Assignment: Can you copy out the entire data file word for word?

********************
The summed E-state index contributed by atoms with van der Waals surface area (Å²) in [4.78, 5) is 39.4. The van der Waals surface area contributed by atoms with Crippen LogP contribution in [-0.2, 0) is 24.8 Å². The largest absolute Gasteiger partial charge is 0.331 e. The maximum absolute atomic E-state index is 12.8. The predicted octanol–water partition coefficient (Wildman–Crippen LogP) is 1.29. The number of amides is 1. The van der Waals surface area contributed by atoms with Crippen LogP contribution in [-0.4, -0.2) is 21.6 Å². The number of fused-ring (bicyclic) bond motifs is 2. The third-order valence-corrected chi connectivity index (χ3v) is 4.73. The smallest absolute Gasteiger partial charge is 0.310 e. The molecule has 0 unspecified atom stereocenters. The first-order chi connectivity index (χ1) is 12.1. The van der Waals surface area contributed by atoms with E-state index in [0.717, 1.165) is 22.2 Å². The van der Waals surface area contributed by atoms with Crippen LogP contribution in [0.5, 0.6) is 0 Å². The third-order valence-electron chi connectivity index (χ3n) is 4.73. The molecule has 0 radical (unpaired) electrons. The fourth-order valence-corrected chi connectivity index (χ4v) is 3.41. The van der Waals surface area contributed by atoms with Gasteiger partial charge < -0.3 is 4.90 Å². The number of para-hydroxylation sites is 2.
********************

The summed E-state index contributed by atoms with van der Waals surface area (Å²) in [4.78, 5) is 39.4. The van der Waals surface area contributed by atoms with Crippen LogP contribution in [-0.2, 0) is 24.8 Å². The largest absolute Gasteiger partial charge is 0.331 e. The maximum absolute atomic E-state index is 12.8. The predicted octanol–water partition coefficient (Wildman–Crippen LogP) is 1.29. The number of amides is 1. The van der Waals surface area contributed by atoms with Crippen LogP contribution in [-0.4, -0.2) is 21.6 Å². The number of fused-ring (bicyclic) bond motifs is 2. The third-order valence-corrected chi connectivity index (χ3v) is 4.73. The smallest absolute Gasteiger partial charge is 0.310 e. The molecule has 0 unspecified atom stereocenters. The first-order chi connectivity index (χ1) is 12.1. The van der Waals surface area contributed by atoms with E-state index in [0.717, 1.165) is 22.2 Å². The van der Waals surface area contributed by atoms with Crippen LogP contribution in [0.5, 0.6) is 0 Å². The third-order valence-electron chi connectivity index (χ3n) is 4.73. The molecule has 0 radical (unpaired) electrons. The fourth-order valence-corrected chi connectivity index (χ4v) is 3.41. The van der Waals surface area contributed by atoms with Gasteiger partial charge < -0.3 is 4.90 Å². The number of para-hydroxylation sites is 2.